Talks aimed at reviving the flagging Burundi peace process resumed in Pretoria. The talks are being facilitated by South African Deputy President Jacob Zuma.
Burundi President Domitien Ndayizeye and Pierre Njurunziza, the leader of the Hutu Forces for the Defense of Democracy are continuing efforts to find agreement on power-sharing arrangements in the transitional government.
These include the composition of the cabinet, the armed forces and the police services. These issues were also discussed in August, in talks hosted by South Africa in Pretoria.
South African officials say that after a rocky start to the talks on Sunday, President Thabo Mbeki joined the discussions. They say the talks continued throughout the night and there was encouraging progress.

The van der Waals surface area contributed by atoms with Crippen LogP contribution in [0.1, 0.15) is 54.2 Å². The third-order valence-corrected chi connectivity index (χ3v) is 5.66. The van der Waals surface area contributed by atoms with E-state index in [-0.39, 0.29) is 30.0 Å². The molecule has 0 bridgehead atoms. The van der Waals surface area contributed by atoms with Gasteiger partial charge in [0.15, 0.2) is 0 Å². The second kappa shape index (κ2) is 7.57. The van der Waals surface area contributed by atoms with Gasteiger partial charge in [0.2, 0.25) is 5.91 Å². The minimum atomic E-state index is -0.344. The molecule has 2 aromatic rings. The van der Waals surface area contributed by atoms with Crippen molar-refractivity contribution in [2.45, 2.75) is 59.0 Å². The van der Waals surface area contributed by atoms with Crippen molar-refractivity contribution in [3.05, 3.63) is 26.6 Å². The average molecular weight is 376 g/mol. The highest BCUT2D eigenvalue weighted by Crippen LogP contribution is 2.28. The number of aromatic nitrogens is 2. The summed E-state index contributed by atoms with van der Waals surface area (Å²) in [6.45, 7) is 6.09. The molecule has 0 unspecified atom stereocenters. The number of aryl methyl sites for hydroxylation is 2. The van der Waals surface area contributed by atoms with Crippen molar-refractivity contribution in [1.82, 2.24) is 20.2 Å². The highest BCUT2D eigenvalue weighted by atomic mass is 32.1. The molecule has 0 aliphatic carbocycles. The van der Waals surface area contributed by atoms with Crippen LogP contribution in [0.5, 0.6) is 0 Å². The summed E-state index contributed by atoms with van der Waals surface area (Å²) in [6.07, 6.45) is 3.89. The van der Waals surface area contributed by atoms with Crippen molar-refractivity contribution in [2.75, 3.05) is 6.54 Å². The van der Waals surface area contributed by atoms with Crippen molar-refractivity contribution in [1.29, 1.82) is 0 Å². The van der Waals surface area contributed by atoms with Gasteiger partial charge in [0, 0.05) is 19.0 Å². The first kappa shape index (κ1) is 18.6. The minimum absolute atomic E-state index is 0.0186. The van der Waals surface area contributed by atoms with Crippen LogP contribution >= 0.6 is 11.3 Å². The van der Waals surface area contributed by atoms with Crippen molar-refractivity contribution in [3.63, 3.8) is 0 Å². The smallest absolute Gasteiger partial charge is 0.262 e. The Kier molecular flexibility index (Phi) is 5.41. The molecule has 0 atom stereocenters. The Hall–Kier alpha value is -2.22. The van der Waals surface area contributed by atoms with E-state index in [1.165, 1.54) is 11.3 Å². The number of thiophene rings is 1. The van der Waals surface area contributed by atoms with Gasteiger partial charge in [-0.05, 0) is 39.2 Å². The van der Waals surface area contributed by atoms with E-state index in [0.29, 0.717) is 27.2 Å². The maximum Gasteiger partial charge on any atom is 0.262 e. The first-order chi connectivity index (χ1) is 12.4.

The parties are negotiating the composition of the cabinet, with the Forces for the Defense of Democracy demanding the creation of a second vice president's post. The Forces for the Defense of Democracy also wants 40-percent of the senior positions in the Tutsi-dominated military.
The government has balked at these demands, saying they would lead to ethnic imbalances.
A second large Hutu rebel group, the National Liberation Forces, refuses to negotiate with the government and is not part of the peace initiative.
A December 2002 ceasefire agreement, which made provision for power-sharing, has been largely ignored and in recent months fighting has escalated, claiming dozens of lives.
About 300-hundred thousand people have lost their lives since the conflict began following the assassination of the first democratically elected Hutu president, in October 1993.